In spite of that, I was almost always the lowest-rated player on the court. Even without competing against others online, MyCareer placed me in the NBA as an up-and-coming starter on a team of my choice. As a result, I was thrust into an environment where I was regularly guarding players with a major attribute difference, making playing good defense or offense virtually impossible. When I did step on a court with other players online, no amount of skill or precision allowed me to compete with players who had dumped money (likely hundreds of dollars) into their created character. Within just a day or two of release, I was so far behind the curve that the idea of grinding out more VC felt sickening. Effectively, the only way to play here is to pay, and that’s just offensive.
That’s especially absurd when you consider that most people will likely purchase the regular edition of NBA 2K24, and they will be rewarded with a created player that starts with a paltry 60 overall rating. And because of the systems at play, losing regularly nets you next to no VC. It establishes a maddening cycle of not having a player good enough to compete without hope of ever being able to improve them. NBA 2K24 wants you to open up your wallet, and punishes you if you don’t.
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There is even further evidence of this being an intentional cycle, too. Badge progression, a mechanic that helps differentiate players from one another within specific contexts (such as the “Spot Finder” badge, which gives a small speed boost when off-ball and trying to get into open space), can now move both ways. This meant that when I wasn’t actively focusing on improving a specific badge, it would begin to regress to a worse version. For example, if I am working on a badge that improves my long-range shooting ability but come across a matchup that dictates less three-point shooting and more driving to the basket, I now risk that badge progression by altering my gameplan. Not only does this dampen the enjoyment of being creative, it encourages maxing out my stats as quickly as possible so I don’t have to deal with bad matchups in the first place.
It’s worth noting that it doesn’t have to be this much of a drag, either. MyCareer comes with a location change this year: an open-world, Miami-inspired beachfront to roam around in. It’s more dense than the previous city, with just about every turn having a storefront, a court to play on, or something to interact with. The variety of court and game types, such as five-on-five or three-on-threes, would be a lot more fun if the matchups weren’t so frequently lopsided. Similarly, there are a ton of fun fashion items to purchase, but they are locked behind massive VC paywalls. Especially in the early stages of NBA 2K24, I regularly had to choose if I wanted my player to look cool or if I wanted him to play well – so once again, it’s impossible to get the most out of MyCareer without forking over additional cash.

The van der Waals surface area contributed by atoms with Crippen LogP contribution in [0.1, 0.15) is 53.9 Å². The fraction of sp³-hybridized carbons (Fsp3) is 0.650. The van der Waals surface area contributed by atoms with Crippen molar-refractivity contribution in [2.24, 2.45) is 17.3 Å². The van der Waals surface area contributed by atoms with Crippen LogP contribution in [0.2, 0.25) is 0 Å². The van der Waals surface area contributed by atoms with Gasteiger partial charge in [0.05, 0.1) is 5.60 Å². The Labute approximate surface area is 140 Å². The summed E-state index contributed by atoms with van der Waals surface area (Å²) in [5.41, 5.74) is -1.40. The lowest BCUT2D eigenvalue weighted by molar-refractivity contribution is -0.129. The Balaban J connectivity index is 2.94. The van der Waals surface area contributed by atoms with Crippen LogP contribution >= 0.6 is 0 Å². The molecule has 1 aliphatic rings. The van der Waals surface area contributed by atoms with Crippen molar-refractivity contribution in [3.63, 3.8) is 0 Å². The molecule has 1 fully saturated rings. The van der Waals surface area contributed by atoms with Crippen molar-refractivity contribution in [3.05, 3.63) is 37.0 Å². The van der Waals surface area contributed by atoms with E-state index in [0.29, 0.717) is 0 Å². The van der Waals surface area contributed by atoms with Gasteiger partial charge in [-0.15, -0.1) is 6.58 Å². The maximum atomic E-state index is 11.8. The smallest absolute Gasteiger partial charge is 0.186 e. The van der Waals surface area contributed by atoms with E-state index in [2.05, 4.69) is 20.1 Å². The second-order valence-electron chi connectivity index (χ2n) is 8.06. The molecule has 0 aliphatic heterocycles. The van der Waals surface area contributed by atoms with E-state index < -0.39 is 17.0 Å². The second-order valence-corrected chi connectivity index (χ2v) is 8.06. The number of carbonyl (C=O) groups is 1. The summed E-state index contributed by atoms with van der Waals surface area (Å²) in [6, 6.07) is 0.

NBA 2K24 lacks a significant story mode, but there are a handful of loosely connected storylines going on all at once involving the created player, who is nicknamed MP. None of these are very compelling, especially because MP is so lowly rated when the mode begins and yet everyone surrounding him is comparing him to the likes of Michael Jordan and Kobe Bryant. As with almost everything else in the mode, it just adds fuel to the frustration of MyCareer being such a grindfest.
Following up on NBA 2K23’s Jordan Challenge, NBA 2K24 introduces Mamba Moments to celebrate Kobe Bryant’s historic career. It’s not as impressive as the Jordan Challenges, but it still does a decent job of getting into the tone and atmosphere of some of Kobe’s marquee games. Returning to an era where guys like Vlade Divac and Hedo Turkoglue were key players in the NBA is a treat, especially for those of us who were first exposed to basketball around that time.
Similarly, MyNBA has also added a LeBron era to play in, which puts you in control of the 2011 “Big Three” Miami Heat. As I put more time into NBA 2K24, I’ll seek out the microtransaction-free haven of MyNBA and all of the flexibility it provides. I was able to customize league options, like which teams are able to get the number one pick in the NBA draft, as well as a variety of nuances related to the salary cap. While there aren’t major changes to MyNBA, it remains the best place to sink time if you just want basketball in its purest form.
There is also the more streamlined MyNBA Lite mode that served as a nice place for me to set up shop for a less intense franchise mode. It doesn’t include most of the more in-depth features from MyNBA, and instead focuses on drafting, player acquisition, and getting on the court. It’s another nice escape from in-game purchases, and much more welcoming for beginners.